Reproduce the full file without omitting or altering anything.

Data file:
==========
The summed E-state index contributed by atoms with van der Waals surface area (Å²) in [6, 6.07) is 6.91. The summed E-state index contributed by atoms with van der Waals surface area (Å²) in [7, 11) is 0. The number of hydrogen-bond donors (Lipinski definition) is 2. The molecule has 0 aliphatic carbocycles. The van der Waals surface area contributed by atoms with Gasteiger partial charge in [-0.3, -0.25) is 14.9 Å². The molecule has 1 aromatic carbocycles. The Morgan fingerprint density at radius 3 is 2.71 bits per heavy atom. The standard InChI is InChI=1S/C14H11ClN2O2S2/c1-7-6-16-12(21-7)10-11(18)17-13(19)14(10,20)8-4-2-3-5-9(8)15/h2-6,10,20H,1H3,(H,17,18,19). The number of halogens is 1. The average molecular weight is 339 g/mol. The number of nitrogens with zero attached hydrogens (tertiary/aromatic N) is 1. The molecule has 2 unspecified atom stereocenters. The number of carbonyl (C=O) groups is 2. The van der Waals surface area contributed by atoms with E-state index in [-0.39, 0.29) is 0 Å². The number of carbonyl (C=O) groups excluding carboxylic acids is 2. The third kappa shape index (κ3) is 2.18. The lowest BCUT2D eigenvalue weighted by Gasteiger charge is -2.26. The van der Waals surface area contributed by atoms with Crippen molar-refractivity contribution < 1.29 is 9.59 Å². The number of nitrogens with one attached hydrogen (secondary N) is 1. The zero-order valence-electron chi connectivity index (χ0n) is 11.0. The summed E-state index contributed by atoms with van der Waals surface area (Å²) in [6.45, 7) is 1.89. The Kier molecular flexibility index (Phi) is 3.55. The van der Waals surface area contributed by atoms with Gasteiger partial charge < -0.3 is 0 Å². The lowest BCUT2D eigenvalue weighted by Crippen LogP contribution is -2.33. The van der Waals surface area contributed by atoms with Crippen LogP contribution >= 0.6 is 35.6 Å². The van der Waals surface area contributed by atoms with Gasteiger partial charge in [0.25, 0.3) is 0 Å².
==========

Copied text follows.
The summed E-state index contributed by atoms with van der Waals surface area (Å²) in [6, 6.07) is 6.91. The summed E-state index contributed by atoms with van der Waals surface area (Å²) in [7, 11) is 0. The number of hydrogen-bond donors (Lipinski definition) is 2. The molecule has 0 aliphatic carbocycles. The van der Waals surface area contributed by atoms with Gasteiger partial charge in [-0.3, -0.25) is 14.9 Å². The molecule has 1 aromatic carbocycles. The Morgan fingerprint density at radius 3 is 2.71 bits per heavy atom. The standard InChI is InChI=1S/C14H11ClN2O2S2/c1-7-6-16-12(21-7)10-11(18)17-13(19)14(10,20)8-4-2-3-5-9(8)15/h2-6,10,20H,1H3,(H,17,18,19). The number of halogens is 1. The average molecular weight is 339 g/mol. The number of nitrogens with zero attached hydrogens (tertiary/aromatic N) is 1. The molecule has 2 unspecified atom stereocenters. The number of carbonyl (C=O) groups is 2. The van der Waals surface area contributed by atoms with E-state index in [-0.39, 0.29) is 0 Å². The number of carbonyl (C=O) groups excluding carboxylic acids is 2. The third kappa shape index (κ3) is 2.18. The lowest BCUT2D eigenvalue weighted by Gasteiger charge is -2.26. The van der Waals surface area contributed by atoms with Crippen molar-refractivity contribution < 1.29 is 9.59 Å². The number of nitrogens with one attached hydrogen (secondary N) is 1. The zero-order valence-electron chi connectivity index (χ0n) is 11.0. The summed E-state index contributed by atoms with van der Waals surface area (Å²) in [6.45, 7) is 1.89. The Kier molecular flexibility index (Phi) is 3.55. The van der Waals surface area contributed by atoms with Gasteiger partial charge < -0.3 is 0 Å². The lowest BCUT2D eigenvalue weighted by Crippen LogP contribution is -2.33. The van der Waals surface area contributed by atoms with Crippen LogP contribution >= 0.6 is 35.6 Å². The van der Waals surface area contributed by atoms with Gasteiger partial charge in [0.25, 0.3) is 0 Å².